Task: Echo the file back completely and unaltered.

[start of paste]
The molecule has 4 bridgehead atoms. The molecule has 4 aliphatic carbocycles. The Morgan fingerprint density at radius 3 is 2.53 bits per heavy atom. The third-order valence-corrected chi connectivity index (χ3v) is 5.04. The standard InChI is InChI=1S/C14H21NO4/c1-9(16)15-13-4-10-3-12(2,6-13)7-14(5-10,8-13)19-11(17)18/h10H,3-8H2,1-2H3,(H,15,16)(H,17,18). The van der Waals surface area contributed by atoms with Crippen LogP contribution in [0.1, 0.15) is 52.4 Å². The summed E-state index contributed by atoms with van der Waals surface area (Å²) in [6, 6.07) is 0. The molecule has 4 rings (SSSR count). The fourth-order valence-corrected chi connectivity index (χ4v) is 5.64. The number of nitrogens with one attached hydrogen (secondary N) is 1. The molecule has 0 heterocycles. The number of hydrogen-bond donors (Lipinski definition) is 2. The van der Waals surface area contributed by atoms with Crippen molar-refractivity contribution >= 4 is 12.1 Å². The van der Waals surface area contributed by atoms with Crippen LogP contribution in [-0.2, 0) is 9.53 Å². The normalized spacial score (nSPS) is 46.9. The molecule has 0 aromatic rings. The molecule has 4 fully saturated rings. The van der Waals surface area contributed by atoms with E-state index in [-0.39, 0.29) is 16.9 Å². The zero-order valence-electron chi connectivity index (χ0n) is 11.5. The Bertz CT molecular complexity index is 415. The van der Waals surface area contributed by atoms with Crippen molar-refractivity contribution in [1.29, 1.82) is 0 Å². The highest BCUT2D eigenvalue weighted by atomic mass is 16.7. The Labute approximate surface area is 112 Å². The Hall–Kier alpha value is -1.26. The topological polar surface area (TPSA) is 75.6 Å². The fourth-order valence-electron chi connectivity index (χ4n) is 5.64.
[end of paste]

The molecule has 4 bridgehead atoms. The molecule has 4 aliphatic carbocycles. The Morgan fingerprint density at radius 3 is 2.53 bits per heavy atom. The third-order valence-corrected chi connectivity index (χ3v) is 5.04. The standard InChI is InChI=1S/C14H21NO4/c1-9(16)15-13-4-10-3-12(2,6-13)7-14(5-10,8-13)19-11(17)18/h10H,3-8H2,1-2H3,(H,15,16)(H,17,18). The van der Waals surface area contributed by atoms with Crippen LogP contribution in [0.1, 0.15) is 52.4 Å². The summed E-state index contributed by atoms with van der Waals surface area (Å²) in [6, 6.07) is 0. The molecule has 4 rings (SSSR count). The fourth-order valence-corrected chi connectivity index (χ4v) is 5.64. The number of nitrogens with one attached hydrogen (secondary N) is 1. The molecule has 0 heterocycles. The number of hydrogen-bond donors (Lipinski definition) is 2. The van der Waals surface area contributed by atoms with Crippen molar-refractivity contribution >= 4 is 12.1 Å². The van der Waals surface area contributed by atoms with Crippen LogP contribution in [-0.2, 0) is 9.53 Å². The normalized spacial score (nSPS) is 46.9. The molecule has 0 aromatic rings. The molecule has 4 fully saturated rings. The van der Waals surface area contributed by atoms with E-state index in [-0.39, 0.29) is 16.9 Å². The zero-order valence-electron chi connectivity index (χ0n) is 11.5. The Bertz CT molecular complexity index is 415. The van der Waals surface area contributed by atoms with Crippen molar-refractivity contribution in [1.29, 1.82) is 0 Å². The highest BCUT2D eigenvalue weighted by atomic mass is 16.7. The Labute approximate surface area is 112 Å². The Hall–Kier alpha value is -1.26. The topological polar surface area (TPSA) is 75.6 Å². The fourth-order valence-electron chi connectivity index (χ4n) is 5.64.